ABSTRACT: Low cytotoxicity and high gene transfection efficiency are critical issues in designing current non-viral gene delivery vectors. The purpose of the present work was to synthesize the novel biodegradable poly (lactic acid)-poly(ethylene glycol)-poly(l-lysine) (PLA-PEG-PLL) copolymer, and explore its applicability and feasibility as a non-viral vector for gene transport. PLA-PEG-PLL was obtained by the ring-opening polymerization of Lys(Z)-NCA onto amine-terminated NH(2)-PEG-PLA, then acidolysis to remove benzyloxycarbonyl. The tri-block copolymer PLA-PEG-PLL combined the characters of cationic polymer PLL, PLA and PEG: the self-assembled nanoparticles (NPs) possessed a PEG loop structure to increase the stability, hydrophobic PLA segments as the core, and the primary ɛ-amine groups of lysine in PLL to electrostatically interact with negatively charged phosphate groups of DNA to deposit with the PLA core. The physicochemical properties (morphology, particle size and surface charge) and the biological properties (protection from nuclease degradation, plasma stability, in vitro cytotoxicity, and in vitro transfection ability in HeLa and HepG2 cells) of the gene-loaded PLA-PEG-PLL nanoparticles (PLA-PEG-PLL NPs) were evaluated, respectively. Agarose gel electrophoresis assay confirmed that the PLA-PEG-PLL NPs could condense DNA thoroughly and protect DNA from nuclease degradation. Initial experiments showed that PLA-PEG-PLL NPs/DNA complexes exhibited almost no toxicity and higher gene expression (up to 21.64% in HepG2 cells and 31.63% in HeLa cells) than PEI/DNA complexes (14.01% and 24.22%). These results revealed that the biodegradable tri-block copolymer PLA-PEG-PLL might be a very attractive candidate as a non-viral vector and might alleviate the drawbacks of the conventional cationic vectors/DNA complexes for gene delivery in vivo.International Journal of Molecular Sciences 12/2011; 12(2):1371-88. DOI:10.3390/ijms12021371 · 2.86 Impact Factor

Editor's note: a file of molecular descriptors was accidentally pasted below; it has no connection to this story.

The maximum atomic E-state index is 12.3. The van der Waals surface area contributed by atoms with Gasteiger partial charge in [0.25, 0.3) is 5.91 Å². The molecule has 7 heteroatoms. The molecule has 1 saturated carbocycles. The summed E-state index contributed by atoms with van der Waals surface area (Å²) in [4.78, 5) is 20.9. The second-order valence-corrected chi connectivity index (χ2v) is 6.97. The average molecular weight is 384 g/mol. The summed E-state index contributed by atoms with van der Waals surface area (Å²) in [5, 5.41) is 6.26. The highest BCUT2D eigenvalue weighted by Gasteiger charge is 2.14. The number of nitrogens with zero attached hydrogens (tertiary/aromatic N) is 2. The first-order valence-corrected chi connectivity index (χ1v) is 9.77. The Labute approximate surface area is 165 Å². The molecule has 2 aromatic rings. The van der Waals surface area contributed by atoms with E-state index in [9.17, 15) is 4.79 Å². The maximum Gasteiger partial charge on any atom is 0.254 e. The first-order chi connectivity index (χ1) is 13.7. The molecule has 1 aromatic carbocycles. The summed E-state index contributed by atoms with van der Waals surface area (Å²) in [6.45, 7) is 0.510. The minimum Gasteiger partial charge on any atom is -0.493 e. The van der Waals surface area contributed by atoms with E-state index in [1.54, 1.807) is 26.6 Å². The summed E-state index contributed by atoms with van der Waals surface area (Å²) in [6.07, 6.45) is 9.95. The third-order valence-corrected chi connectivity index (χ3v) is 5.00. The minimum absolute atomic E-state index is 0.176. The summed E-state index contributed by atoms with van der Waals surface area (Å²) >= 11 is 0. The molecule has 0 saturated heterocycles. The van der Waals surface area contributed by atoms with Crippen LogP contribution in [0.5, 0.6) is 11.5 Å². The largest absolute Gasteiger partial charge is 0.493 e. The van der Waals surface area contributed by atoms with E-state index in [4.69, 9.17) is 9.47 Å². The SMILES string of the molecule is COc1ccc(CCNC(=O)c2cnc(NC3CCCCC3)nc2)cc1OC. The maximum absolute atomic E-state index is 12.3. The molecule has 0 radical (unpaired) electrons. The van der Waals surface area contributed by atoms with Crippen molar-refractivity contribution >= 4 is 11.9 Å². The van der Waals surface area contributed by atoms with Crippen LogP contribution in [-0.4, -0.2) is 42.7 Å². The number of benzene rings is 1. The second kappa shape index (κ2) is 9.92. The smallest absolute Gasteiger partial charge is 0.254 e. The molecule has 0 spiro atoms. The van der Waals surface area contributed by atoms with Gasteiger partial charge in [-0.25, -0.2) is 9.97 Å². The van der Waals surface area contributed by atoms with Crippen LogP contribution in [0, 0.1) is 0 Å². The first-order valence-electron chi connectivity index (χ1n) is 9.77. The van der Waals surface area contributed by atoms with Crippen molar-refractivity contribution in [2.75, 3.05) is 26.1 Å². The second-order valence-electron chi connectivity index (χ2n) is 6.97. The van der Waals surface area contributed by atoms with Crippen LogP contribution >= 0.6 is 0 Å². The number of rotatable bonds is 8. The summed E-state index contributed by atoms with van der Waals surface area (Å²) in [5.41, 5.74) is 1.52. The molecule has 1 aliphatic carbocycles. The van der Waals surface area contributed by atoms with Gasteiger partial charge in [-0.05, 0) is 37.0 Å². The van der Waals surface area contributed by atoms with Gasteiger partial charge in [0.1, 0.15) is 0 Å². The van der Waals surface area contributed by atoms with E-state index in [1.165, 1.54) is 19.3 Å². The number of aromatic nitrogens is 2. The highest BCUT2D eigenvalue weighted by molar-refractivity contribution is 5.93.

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- "Prior to the in vivo study, it is important to know the size of the complexes as smaller size gene carrier has been shown to be capable of escaping the clearance effect of the reticuloendothelial system although it has longer retention time in the system circulation    . Previous studies by Kaul and Amiji  also noted the importance of small size gene carrier in order to avoid the uptake by alveolar macrophages. "
ABSTRACT: A novel cationic polymer, dextran-spermine (D-SPM), has been found to mediate gene expression in a wide variety of cell lines and in vivo through systemic delivery. Here, we extended the observations by determining the optimal conditions for gene expression of D-SPM/plasmid DNA (D-SPM/pDNA) in cell lines and in the lungs of BALB/c mice via instillation delivery. In vitro studies showed that D-SPM could partially protect pDNA from degradation by nuclease and exhibited optimal gene transfer efficiency at D-SPM to pDNA weight-mixing ratio of 12. In the lungs of mice, the levels of gene expression generated by D-SPM/pDNA are highly dependent on the weight-mixing ratio of D-SPM to pDNA, amount of pDNA in the complex, and the assay time postdelivery. Readministration of the complex at day 1 following the first dosing showed no significant effect on the retention and duration of gene expression. The study also showed that there was a clear trend of increasing size of the complexes as the amount of pDNA was increased, where the sizes of the D-SPM/pDNA complexes were within the nanometer range.BioMed Research International 06/2010; 2010:284840. DOI:10.1155/2010/284840 · 2.71 Impact Factor